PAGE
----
One hundred percent of US Fortune 100 companies use the ITIL framework to manage, govern and keep their IT environment safe, so why isn’t ITIL training a priority at all of these organizations?
In the past, product lifecycles were longer. You would develop a product, put it on the market and it would have a lifespan of a decade. Companies don’t have that luxury any more. With rapid changes in technology and the business demands on any IT “shop,” companies get side-tracked, training takes a back seat and true knowledge of process gets lost.
Organizations with the healthiest infrastructure are those that constantly train their teams. Team members become key process owners, everyone has a clear role and training is incorporated as part of embracing continual improvement. Training may include approaches like “lunch and learns” with subject matter experts and as well as more in-depth best practice training led by experts from outside the company.
Too many companies buy a huge library of self-service training products that might “check the box” for providing training but meet the needs of only a small part of the learning audience. This type of training ignores the mentor/mentee relationship by omitting the instructor, learning from peers and learning by shadowing. ITSM practitioners need to speak out about the need for training and CIOs needs to ensure teams get the training they deserve.
AXELOS’ latest best practice guidance, ITIL® Practitioner and RESILIA™ , present a good opportunity to develop practitioners’ knowledge without detracting from anything they’ve already learned.
Continual learning benefits
When training becomes part of an organization’s value system, continual learning is adopted into the culture. And it’s the only way to manage the rapid innovation and technology development we’re faced with right now.
Boards of directors are currently assessing what to do about cyber threats. RESILIA is the only training on the market which targets all employee vulnerability, not just the work of IT security professionals. Practices that make sure everyone takes cyber security seriously – and adopts the right training to protect themselves, customers and colleagues – needs to be part of a company’s processes. Thus, having their employees participate in RESILIA training would be in the best interest of any organization.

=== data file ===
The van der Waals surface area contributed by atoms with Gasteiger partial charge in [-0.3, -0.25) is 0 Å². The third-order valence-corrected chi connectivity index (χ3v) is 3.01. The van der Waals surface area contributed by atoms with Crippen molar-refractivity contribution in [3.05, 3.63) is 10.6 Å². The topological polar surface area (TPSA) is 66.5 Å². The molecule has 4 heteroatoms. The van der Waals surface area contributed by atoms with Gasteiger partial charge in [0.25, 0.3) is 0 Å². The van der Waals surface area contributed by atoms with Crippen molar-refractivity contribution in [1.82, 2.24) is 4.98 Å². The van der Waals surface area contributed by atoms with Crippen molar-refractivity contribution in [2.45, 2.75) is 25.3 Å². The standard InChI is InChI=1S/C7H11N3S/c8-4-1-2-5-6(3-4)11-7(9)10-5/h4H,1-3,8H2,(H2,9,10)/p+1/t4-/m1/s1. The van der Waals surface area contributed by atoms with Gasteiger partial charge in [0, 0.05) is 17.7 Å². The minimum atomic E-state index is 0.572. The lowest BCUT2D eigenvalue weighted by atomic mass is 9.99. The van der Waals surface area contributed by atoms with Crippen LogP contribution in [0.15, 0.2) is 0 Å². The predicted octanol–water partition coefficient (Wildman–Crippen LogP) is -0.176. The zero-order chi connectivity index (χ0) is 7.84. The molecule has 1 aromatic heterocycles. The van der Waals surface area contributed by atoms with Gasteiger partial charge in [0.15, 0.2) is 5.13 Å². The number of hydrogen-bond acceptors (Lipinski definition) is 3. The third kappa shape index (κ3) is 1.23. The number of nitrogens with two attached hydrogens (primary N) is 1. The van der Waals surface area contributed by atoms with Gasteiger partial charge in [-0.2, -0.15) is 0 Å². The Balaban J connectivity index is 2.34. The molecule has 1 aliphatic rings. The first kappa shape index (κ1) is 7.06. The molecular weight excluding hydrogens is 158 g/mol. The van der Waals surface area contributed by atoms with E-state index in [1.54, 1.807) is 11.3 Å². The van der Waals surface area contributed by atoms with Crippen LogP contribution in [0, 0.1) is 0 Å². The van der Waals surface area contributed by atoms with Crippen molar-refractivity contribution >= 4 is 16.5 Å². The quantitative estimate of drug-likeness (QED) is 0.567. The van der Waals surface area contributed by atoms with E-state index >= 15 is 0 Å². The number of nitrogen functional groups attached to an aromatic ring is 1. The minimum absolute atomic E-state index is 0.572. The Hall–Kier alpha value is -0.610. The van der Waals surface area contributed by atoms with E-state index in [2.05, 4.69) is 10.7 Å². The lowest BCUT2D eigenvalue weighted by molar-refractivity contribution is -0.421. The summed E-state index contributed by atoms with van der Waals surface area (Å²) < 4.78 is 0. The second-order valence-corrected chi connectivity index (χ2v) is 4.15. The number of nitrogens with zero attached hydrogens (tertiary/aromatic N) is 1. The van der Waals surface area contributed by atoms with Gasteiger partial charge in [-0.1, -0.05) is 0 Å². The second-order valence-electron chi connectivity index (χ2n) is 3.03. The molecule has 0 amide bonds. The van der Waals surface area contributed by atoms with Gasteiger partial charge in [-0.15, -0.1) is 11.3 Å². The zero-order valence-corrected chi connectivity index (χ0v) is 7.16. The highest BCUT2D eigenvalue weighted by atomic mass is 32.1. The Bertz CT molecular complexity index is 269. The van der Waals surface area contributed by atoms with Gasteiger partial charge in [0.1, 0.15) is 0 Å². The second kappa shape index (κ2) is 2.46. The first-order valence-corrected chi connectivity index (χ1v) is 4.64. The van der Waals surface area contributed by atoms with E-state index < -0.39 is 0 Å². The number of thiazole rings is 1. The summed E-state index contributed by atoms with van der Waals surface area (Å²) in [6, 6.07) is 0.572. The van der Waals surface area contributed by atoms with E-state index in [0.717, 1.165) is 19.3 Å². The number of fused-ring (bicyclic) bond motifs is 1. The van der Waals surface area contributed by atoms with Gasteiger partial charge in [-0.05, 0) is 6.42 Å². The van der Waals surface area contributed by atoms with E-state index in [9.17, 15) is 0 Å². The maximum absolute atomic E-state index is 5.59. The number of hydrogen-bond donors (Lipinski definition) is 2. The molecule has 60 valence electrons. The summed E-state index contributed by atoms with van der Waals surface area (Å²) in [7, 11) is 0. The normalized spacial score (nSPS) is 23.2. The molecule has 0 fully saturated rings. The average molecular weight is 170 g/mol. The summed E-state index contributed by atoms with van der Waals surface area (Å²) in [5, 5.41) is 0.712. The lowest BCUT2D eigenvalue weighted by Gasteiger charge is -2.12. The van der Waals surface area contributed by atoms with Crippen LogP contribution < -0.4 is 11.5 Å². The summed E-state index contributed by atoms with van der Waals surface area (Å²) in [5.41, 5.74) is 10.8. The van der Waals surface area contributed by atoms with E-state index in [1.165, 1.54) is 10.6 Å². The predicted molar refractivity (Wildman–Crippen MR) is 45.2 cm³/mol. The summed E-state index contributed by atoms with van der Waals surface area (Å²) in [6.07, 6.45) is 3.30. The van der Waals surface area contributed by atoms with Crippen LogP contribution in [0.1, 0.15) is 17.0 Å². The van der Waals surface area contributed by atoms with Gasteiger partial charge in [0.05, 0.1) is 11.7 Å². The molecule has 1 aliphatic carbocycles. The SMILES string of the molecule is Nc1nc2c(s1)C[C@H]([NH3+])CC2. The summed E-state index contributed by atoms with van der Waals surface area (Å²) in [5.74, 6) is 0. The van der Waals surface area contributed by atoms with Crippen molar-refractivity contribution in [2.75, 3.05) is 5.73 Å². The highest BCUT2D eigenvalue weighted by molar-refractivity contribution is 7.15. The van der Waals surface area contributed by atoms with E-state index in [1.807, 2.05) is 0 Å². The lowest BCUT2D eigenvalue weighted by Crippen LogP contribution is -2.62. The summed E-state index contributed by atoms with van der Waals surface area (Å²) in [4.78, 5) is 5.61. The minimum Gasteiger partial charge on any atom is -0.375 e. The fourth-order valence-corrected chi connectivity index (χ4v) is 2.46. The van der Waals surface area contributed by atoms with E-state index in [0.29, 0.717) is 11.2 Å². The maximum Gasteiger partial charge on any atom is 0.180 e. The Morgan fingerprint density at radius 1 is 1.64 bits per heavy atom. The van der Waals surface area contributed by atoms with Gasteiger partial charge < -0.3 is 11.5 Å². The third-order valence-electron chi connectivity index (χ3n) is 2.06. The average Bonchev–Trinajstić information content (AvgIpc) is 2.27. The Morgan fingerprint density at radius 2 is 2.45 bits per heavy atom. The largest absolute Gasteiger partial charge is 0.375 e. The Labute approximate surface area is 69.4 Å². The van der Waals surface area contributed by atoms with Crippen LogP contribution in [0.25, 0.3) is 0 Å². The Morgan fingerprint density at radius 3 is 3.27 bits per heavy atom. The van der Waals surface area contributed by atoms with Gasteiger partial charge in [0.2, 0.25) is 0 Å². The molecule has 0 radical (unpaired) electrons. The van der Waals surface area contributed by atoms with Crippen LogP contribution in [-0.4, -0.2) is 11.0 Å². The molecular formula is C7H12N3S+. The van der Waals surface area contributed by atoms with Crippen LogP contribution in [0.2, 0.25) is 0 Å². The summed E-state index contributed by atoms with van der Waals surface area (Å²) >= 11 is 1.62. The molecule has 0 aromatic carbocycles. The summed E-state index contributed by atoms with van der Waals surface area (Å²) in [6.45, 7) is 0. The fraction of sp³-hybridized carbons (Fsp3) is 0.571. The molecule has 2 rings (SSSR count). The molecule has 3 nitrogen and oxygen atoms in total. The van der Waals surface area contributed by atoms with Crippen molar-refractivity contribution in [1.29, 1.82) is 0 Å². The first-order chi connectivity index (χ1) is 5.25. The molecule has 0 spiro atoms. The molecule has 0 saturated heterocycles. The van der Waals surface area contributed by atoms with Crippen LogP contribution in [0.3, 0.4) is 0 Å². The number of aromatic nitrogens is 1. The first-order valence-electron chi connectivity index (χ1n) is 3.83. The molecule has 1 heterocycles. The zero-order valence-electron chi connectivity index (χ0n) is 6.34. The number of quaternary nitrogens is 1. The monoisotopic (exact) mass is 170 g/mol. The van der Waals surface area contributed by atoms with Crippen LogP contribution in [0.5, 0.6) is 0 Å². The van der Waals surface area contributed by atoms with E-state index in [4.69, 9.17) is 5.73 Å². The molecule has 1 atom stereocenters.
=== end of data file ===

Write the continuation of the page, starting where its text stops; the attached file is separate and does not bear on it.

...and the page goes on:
Culture change comes from the top. If the C-suite wants a company to be nimble and stay ahead of the competition, they need to make learning a priority throughout the organization. This is a practice that starts with hiring people who are good learners. Today, experience is important, but answers to future problems are not going to be found in what we know from the past.
Executives at a high level must also understand the training content their people are being exposed to. How can you direct your team if you don’t know what they’re learning? Senior management should determine the competencies their people will need at each point along their strategic roadmap.
ITIL Practitioner and RESILIA are good certifications for executives to embrace. By attending these courses, senior people place themselves at the head of the class in a progressive, learning organization and this breeds intelligent conversations with staff about how to employ what they’ve learned.
Training is time consuming, but it’s got to be done and the training tools today are such that there are countless ways to train across time zones.
A successful company is made up of people who are happy, love what they do and have some autonomy. A best practice framework, like ITIL, helps manage the chaos and answers a ton of questions to help people avoid making mistakes. Empowered by ITIL, they have a greater chance of achieving results.
For more information, see our ITIL Practitioner section and see our ITIL Practitioner Global Summit webinars page to watch all of the sessions from the event.
More blog and webinar content from our ITIL Practitioner Global Summit
ITIL Practitioner: Ensuring projects are delivered with greater collaboration
ITIL® Practitioner: Tackling the challenges of Service Strategy
Using ITIL Practitioner across a range of IT job roles